Once a week, I'll do a 'deeper dive' with one of the posts for those that want to explore when, where and how Biblical scripture informs everyday decisions.
I suspect you'll be surprised at how relevant these ancient texts are to the challenges we face today.
Look for links in the Monday/Wednesday/Friday posts or just hop on over to this page and have a look at the latest editions.
As always, let me know what you think.
With love and light,
Starting something new is a big deal. At least, it is a big deal for me. This is how the process progresses typically.
First, there is a trigger that starts the cascade of change. Sometimes it’s a slow, simmering feeling of restlessness or boredom that underlies the need for something new. Most of us don’t love change so we might just ignore this until that slow simmer gathers energy and becomes a full rolling boil.
Other times, we might have a sudden, unexpected catalyst appear in our lives that blows things up and demands immediate change. No matter how we get there, this is the point when we KNOW we have to make some changes.
By definition, doing something new requires newfound wisdom. We read books, we search the Internet, we seek out experts and sometimes we pray about it. This step not only gives us the knowledge we need, but also the confidence required to take the next step.
Finally, we need to apply that wisdom and get after our new venture.
This is where the wheels often fall off for me and why this scripture has become such a great guidepost for me:
5 If any of you lacks wisdom, you should ask God, who gives generously to all without finding fault, and it will be given to you. 6 But when you ask, you must believe and not doubt, because the one who doubts is like a wave of the sea, blown and tossed by the wind.
First, let me give you a little of the backstory about this scripture and its author. James was Jesus’ brother and he was ministering to Jewish Christians in the Mediterranean. These First Century Christians were getting hammered by their detractors and they needed encouragement. James was a man of action. He didn’t have much patience for those who talked a good game, but when it came down to it, their behavior didn’t match up with their rhetoric. He was laying out an action plan to help these Jewish Christians through this rough time. He doesn't mince his words.
He encourages them to go to God to get the answers and information they need to spread Christianity throughout the Mediterranean and tells them that God isn’t going to judge them or criticize them for not knowing what to do in this new situation. He assures them that God will give them the knowledge they need.
And here is where it hits me hardest…James says that when you ask, you have to be ALL IN. Believe and don’t doubt. Trust what God gives you in answer to prayer and DO WHAT GOD GUIDES YOU TO DO. If you let doubt creep in and undermine your ability to take action, you become, “…like a wave of the sea, blown and tossed by the wind.”
In this particular scripture, there are three key takeaways I want to shine a bright light on for you here:
- God has an open door policy with us. The welcome mat is out. He wants us to come to Him when we need help and when we do, we enter into a judgement-free zone.
- When you come to God looking for advice, be prepared to stay firmly rooted in faith and believe what God guides you to do. It might not make sense to you. It might not be what you wanted to hear. It might seem impossible to you, but with God, all things are possible (Mark 10:27).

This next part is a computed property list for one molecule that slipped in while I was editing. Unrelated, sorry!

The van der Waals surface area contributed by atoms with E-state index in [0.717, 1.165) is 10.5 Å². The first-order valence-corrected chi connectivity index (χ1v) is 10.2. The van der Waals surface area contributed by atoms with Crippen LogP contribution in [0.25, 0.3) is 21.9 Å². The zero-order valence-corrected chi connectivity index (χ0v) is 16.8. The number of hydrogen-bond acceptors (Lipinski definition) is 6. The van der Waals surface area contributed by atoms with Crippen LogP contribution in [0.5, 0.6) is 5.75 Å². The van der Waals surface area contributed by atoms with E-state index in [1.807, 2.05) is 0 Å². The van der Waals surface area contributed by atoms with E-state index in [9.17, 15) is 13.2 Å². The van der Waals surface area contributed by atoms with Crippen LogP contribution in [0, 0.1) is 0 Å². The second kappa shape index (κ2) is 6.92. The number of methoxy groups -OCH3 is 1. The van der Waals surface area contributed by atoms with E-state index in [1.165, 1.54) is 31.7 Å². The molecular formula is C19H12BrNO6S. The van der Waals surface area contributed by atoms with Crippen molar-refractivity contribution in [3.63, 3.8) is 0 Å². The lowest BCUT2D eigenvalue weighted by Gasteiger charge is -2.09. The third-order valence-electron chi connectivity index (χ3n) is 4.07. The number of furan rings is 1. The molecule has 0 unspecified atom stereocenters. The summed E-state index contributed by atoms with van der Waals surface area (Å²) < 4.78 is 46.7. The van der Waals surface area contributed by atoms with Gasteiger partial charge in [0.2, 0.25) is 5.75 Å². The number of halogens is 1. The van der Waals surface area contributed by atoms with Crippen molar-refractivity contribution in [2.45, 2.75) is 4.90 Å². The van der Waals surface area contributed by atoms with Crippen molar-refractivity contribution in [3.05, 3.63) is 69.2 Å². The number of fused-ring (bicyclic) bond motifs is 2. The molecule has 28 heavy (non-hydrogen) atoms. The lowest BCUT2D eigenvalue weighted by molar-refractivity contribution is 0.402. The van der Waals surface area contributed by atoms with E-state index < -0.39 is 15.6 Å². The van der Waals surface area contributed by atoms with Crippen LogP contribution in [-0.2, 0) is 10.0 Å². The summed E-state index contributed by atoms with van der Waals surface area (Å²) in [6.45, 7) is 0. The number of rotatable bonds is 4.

- Take action. Follow through. Stay in faith. You’re being guided in a particular direction for a reason. When we ignore God’s prompting for whatever reason, it's easy to get pretty beat-up by life.
Here’s an example. I have a great friend named Jack. He followed in his father’s footsteps and became a successful Wall Street trader. The job was very lucrative, but Jack absolutely hated it. What he really enjoyed was working with wood and he was gifted in this. But he set this passion aside so he could bring home the big bucks. Every day was a grind for him. He was miserable. Long hours at work kept him from his wife and kids, the people he loved the most. And when he was with them, he was so joyless and miserable that his relationships with them became strained and distant. He started drinking too much and putting on weight due to his lavish client dinners he was constantly compelled to participate in. Not only was his Spirit sagging, his body started to feel the impact of pursuing the wrong vocation. Jack continued to ignore all the promptings he felt with such certainty to leave Wall Street and create a life he really loved until he finally suffered a massive heart attack. That was his wake up call.
It took years of being like a wave tossed and blown by the wind as he steadfastly ignored God’s guidance to make a change and it nearly killed him.
Happily, Jack finally followed the God nudge to pursue his love of wood working. He and his family moved to a sweet Connecticut town where Jack spends his days as a master craftsman. Each piece of furniture Jack makes is a work of art. He is happy, healthy and well. His marriage is back on track and he’s finally able to spend time being a father who is present and dedicated to his kids. He’s making a comfortable living as a craftsman, and most importantly, he is living the life he was made for.
Are there areas in your life that need change? Maybe it’s time to try asking God for the wisdom you need to make some changes. Start with something small and let this scripture be your guide. You might be surprised and delighted by where it takes you.
With love and light,